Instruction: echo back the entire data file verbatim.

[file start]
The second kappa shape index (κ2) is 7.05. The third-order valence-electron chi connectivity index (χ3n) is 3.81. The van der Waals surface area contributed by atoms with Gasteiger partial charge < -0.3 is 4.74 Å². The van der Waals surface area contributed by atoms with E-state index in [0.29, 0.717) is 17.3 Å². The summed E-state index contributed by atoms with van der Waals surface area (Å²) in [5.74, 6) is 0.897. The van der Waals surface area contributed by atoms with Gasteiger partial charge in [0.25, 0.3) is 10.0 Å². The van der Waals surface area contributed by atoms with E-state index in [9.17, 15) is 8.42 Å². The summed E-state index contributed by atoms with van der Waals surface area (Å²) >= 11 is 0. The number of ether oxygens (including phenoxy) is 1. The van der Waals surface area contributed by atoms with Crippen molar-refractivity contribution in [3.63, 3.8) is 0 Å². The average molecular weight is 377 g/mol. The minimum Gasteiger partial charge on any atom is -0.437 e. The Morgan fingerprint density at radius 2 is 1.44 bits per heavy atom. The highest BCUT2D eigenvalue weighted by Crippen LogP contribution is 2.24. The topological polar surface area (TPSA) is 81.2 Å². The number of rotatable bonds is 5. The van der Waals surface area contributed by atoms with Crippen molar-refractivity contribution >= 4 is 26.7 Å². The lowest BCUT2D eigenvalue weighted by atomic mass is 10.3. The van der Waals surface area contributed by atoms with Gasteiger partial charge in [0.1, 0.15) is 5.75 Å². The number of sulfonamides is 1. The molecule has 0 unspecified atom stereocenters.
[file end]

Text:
The second kappa shape index (κ2) is 7.05. The third-order valence-electron chi connectivity index (χ3n) is 3.81. The van der Waals surface area contributed by atoms with Gasteiger partial charge < -0.3 is 4.74 Å². The van der Waals surface area contributed by atoms with E-state index in [0.29, 0.717) is 17.3 Å². The summed E-state index contributed by atoms with van der Waals surface area (Å²) in [5.74, 6) is 0.897. The van der Waals surface area contributed by atoms with Gasteiger partial charge in [0.25, 0.3) is 10.0 Å². The van der Waals surface area contributed by atoms with E-state index in [9.17, 15) is 8.42 Å². The summed E-state index contributed by atoms with van der Waals surface area (Å²) >= 11 is 0. The number of ether oxygens (including phenoxy) is 1. The van der Waals surface area contributed by atoms with Crippen molar-refractivity contribution in [3.63, 3.8) is 0 Å². The average molecular weight is 377 g/mol. The minimum Gasteiger partial charge on any atom is -0.437 e. The Morgan fingerprint density at radius 2 is 1.44 bits per heavy atom. The highest BCUT2D eigenvalue weighted by Crippen LogP contribution is 2.24. The topological polar surface area (TPSA) is 81.2 Å². The number of rotatable bonds is 5. The van der Waals surface area contributed by atoms with Crippen molar-refractivity contribution >= 4 is 26.7 Å². The lowest BCUT2D eigenvalue weighted by atomic mass is 10.3. The van der Waals surface area contributed by atoms with Gasteiger partial charge in [0.1, 0.15) is 5.75 Å². The number of sulfonamides is 1. The molecule has 0 unspecified atom stereocenters.